The Hagstrom Report

Agriculture News As It Happens

Navigation

CBPP says ‘harsh’ Cantor proposal would remove millions from food stamps

The Center for Budget and Policy Priorities today issued an analysis of the proposal by House Majority Leader Eric Cantor, R-Va., to cut $40 billion from the food stamp program over 10 years.

The Congressional Budget Office has estimated food stamps, officially known as the Supplemental Nutrition Assistance Program, would cost $760 billion without the proposed cuts.

The Hagstrom Report obtained and published a copy of the proposal last week, after Cantor Cantor sent his proposal to Republican House members. (See links)

The CBPP called the proposal “harsh” and said it would cut 4 million to 6 million people from the program.

According to the center, the people affected would include the following:

  • 2 million to 4 million poor, unemployed, childless adults who live in areas of high unemployment — a group that has average income of 22 percent of the poverty line (about $2,500 a year for a single individual) and for whom SNAP is, in most cases, the only government assistance they receive;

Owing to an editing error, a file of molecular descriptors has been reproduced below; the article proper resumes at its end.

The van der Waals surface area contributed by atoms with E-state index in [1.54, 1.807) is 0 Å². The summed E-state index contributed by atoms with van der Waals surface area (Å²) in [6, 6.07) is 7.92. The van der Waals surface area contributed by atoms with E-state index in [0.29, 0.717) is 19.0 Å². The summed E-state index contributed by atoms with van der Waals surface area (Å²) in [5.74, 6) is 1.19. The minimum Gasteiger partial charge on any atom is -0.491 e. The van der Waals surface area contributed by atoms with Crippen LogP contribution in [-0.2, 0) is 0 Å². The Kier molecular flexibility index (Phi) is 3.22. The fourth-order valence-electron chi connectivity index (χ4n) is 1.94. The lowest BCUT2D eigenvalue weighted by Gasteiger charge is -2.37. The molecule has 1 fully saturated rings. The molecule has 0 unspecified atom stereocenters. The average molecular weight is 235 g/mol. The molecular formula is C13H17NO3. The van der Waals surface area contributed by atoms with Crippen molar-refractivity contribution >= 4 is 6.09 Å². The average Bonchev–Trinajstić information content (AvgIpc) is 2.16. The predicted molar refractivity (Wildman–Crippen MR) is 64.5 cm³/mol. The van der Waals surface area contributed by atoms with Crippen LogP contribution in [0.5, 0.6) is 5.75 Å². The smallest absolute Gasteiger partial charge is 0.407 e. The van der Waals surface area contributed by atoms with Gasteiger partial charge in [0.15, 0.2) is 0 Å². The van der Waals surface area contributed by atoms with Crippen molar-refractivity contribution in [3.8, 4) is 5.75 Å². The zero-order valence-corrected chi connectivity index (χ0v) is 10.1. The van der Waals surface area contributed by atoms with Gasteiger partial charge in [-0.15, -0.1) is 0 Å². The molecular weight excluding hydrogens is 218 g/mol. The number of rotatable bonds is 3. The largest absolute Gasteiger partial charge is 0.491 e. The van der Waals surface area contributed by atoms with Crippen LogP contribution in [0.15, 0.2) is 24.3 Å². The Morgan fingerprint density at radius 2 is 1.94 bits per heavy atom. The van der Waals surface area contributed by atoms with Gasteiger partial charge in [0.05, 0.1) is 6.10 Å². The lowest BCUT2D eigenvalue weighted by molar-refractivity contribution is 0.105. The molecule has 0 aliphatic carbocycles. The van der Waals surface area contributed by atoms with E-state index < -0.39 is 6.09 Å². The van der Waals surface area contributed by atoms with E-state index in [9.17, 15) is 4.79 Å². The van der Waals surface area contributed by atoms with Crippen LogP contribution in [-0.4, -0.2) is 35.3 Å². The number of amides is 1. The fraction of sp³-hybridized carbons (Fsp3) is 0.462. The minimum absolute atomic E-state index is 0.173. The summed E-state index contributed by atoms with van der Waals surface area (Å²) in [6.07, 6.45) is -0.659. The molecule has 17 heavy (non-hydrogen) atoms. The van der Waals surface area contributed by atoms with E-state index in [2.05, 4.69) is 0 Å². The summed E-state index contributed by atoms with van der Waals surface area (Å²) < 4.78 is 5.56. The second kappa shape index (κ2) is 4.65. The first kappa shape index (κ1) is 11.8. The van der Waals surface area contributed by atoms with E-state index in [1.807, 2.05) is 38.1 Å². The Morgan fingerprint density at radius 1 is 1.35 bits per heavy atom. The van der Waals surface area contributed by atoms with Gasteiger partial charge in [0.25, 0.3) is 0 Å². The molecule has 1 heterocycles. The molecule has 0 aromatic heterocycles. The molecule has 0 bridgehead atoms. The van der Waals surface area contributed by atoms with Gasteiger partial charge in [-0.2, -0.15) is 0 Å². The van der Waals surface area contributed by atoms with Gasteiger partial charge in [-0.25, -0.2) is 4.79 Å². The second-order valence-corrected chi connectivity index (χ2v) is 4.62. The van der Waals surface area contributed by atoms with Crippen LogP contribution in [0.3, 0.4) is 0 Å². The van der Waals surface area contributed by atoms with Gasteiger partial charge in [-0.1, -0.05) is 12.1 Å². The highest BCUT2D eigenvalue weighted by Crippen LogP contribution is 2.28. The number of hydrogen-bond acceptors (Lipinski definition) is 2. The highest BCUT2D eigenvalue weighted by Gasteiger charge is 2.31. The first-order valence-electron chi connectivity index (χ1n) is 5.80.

• 1.8 million people, mostly low-income working families and low-income seniors, who have gross incomes or assets modestly above the federal SNAP limits but whose disposable income — the income that a family has available to spend on food and other needs — is below the poverty line in most cases, often because of high rent or child care costs. Some 210,000 children in these families also would lose free school meals;
  • Other poor, unemployed parents who want to work but cannot find a job or an opening in a training program — along with their children, other than infants.